Ancient Greek History

Ancient Greeks Invented Central Heating

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Illustration of a series of vector drawings for the Seven Wonders of the Ancient World. Temple of Artemis at EphesusWe rely on central heating to help keep us warm. Sure, many of us also use older heating systems, such as a fireplace, but it is rare to find a modern home that doesn’t have a central heating system in place – even in warm climates. It’s so much a part of our lives that we don’t even think about where it came from!

Well, we can add central heating to the long list of Ancient Greek inventions. They were the first to have an indoor heating system in place and other cultures added to the early designs. However, without the Ancient Greeks, it’s possible that central heating as we know it today wouldn’t necessarily be in place. Here’s more information:

What Central Heating Is

Central heating is defined as an internal unit that uses one heating source to heat multiple rooms. These days, central heating systems can take many forms, such as those that use a furnace, boiler, or heat pump to propel heat throughout a house or commercial building. Large commercial buildings often have a large HVAC unit as the main source of heat. The one thing that is consistent across all of these methods is that they only use one heat source.

How the Ancient System Worked

In Ancient Greece, the one heat source that was used was a simple fire. They figured out how to propel this heat through various pipes and send it to different rooms within the building. The pipes, which were hidden under the floor, would heat the surface of the floor, which would then heat the room. Today, it is still possible to incorporate heated tiles in the overall scheme to heat a room. In order for this method of central heating to work, it required that the fire be constantly maintained. This role most often fell to the household slaves or servants.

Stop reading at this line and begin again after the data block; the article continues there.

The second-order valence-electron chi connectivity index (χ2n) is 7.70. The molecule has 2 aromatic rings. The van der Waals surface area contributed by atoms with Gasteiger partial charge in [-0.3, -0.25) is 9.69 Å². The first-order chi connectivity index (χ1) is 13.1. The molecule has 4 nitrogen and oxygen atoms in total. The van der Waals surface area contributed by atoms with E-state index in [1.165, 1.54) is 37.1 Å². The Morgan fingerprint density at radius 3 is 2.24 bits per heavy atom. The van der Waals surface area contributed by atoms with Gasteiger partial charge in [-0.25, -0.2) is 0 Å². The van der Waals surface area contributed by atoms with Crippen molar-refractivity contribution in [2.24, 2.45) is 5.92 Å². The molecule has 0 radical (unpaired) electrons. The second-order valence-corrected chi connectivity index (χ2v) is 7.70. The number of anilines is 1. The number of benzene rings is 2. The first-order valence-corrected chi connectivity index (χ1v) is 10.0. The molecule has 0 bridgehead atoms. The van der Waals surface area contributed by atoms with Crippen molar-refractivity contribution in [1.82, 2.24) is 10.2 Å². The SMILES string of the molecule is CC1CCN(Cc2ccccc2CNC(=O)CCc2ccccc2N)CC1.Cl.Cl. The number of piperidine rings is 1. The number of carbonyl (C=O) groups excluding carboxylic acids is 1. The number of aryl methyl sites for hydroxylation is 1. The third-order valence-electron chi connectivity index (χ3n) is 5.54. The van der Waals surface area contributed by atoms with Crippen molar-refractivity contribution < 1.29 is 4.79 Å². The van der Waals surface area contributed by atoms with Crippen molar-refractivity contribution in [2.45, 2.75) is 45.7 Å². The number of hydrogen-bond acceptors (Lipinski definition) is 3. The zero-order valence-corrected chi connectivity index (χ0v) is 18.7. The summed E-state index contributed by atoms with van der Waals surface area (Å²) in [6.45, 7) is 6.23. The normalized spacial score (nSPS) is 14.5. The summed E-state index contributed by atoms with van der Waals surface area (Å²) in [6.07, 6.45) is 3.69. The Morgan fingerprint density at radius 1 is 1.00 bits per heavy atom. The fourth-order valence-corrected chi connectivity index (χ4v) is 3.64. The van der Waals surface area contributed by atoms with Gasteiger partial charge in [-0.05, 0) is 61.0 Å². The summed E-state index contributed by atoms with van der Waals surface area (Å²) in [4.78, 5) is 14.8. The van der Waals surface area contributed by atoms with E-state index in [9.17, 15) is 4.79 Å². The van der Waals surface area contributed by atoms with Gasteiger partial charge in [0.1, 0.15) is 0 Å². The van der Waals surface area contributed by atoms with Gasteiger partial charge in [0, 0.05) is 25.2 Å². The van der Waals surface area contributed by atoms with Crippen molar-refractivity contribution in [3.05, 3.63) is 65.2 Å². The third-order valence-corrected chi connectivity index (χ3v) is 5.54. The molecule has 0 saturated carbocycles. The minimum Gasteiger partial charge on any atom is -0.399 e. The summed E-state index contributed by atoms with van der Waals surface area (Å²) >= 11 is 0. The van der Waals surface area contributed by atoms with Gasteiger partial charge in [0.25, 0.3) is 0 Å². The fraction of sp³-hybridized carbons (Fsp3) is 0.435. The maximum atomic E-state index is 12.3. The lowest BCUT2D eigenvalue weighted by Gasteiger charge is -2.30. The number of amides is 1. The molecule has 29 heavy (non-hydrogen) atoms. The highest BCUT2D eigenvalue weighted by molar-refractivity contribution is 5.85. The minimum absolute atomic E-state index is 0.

Famous Examples of Central Heating

There are several known examples of when central heating was used by the Ancient Greeks. The Temple of Artemis at Ephesus, for instance, used a central heating system like the one described above. Not only is the structure itself a fine example of an Ancient Greek tempel, but it also gives us an example of the way these heating systems worked. The heat was generated by a large fire, and hot air generated by this fire would be forced through giant flues that were planted in the ground. These hot flues would heat the floor and eventually the air in the entire temple. Perhaps this is one of the reasons why this temple is also considered one of the Seven Ancient Wonders of the World?

As you can see, this system is rather simplistic and it relies on the fact that the fire itself needs to constantly be lit. Over the centuries, other cultures have taken this basic idea and made some of their own adjustments.


Central Heating – Wikipedia

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This post was written by Greek Boston

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